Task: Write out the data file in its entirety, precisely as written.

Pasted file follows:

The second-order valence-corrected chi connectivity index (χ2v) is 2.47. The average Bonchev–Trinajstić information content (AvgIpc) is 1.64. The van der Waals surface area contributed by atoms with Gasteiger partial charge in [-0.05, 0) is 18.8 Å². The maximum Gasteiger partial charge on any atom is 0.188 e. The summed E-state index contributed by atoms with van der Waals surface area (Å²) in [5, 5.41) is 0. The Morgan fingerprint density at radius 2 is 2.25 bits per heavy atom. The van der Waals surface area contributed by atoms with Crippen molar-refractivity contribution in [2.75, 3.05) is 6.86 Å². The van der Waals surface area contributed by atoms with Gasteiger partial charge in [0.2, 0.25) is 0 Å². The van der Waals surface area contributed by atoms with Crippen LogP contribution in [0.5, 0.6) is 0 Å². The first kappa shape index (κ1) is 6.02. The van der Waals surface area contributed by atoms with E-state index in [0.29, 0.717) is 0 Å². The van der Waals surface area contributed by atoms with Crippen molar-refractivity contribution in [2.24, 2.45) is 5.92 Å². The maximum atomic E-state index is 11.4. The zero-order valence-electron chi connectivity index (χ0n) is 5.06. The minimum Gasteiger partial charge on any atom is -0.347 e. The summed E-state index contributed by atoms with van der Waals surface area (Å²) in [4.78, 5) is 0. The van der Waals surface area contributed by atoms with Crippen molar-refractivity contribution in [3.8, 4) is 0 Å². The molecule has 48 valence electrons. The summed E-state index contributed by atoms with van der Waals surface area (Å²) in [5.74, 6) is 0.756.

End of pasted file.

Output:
The second-order valence-corrected chi connectivity index (χ2v) is 2.47. The average Bonchev–Trinajstić information content (AvgIpc) is 1.64. The van der Waals surface area contributed by atoms with Gasteiger partial charge in [-0.05, 0) is 18.8 Å². The maximum Gasteiger partial charge on any atom is 0.188 e. The summed E-state index contributed by atoms with van der Waals surface area (Å²) in [5, 5.41) is 0. The Morgan fingerprint density at radius 2 is 2.25 bits per heavy atom. The van der Waals surface area contributed by atoms with Crippen molar-refractivity contribution in [2.75, 3.05) is 6.86 Å². The van der Waals surface area contributed by atoms with Gasteiger partial charge in [0.2, 0.25) is 0 Å². The van der Waals surface area contributed by atoms with Crippen LogP contribution in [0.5, 0.6) is 0 Å². The first kappa shape index (κ1) is 6.02. The van der Waals surface area contributed by atoms with E-state index in [0.29, 0.717) is 0 Å². The van der Waals surface area contributed by atoms with Crippen molar-refractivity contribution in [2.24, 2.45) is 5.92 Å². The maximum atomic E-state index is 11.4. The zero-order valence-electron chi connectivity index (χ0n) is 5.06. The minimum Gasteiger partial charge on any atom is -0.347 e. The summed E-state index contributed by atoms with van der Waals surface area (Å²) in [4.78, 5) is 0. The van der Waals surface area contributed by atoms with Crippen molar-refractivity contribution in [3.8, 4) is 0 Å². The molecule has 48 valence electrons. The summed E-state index contributed by atoms with van der Waals surface area (Å²) in [5.74, 6) is 0.756.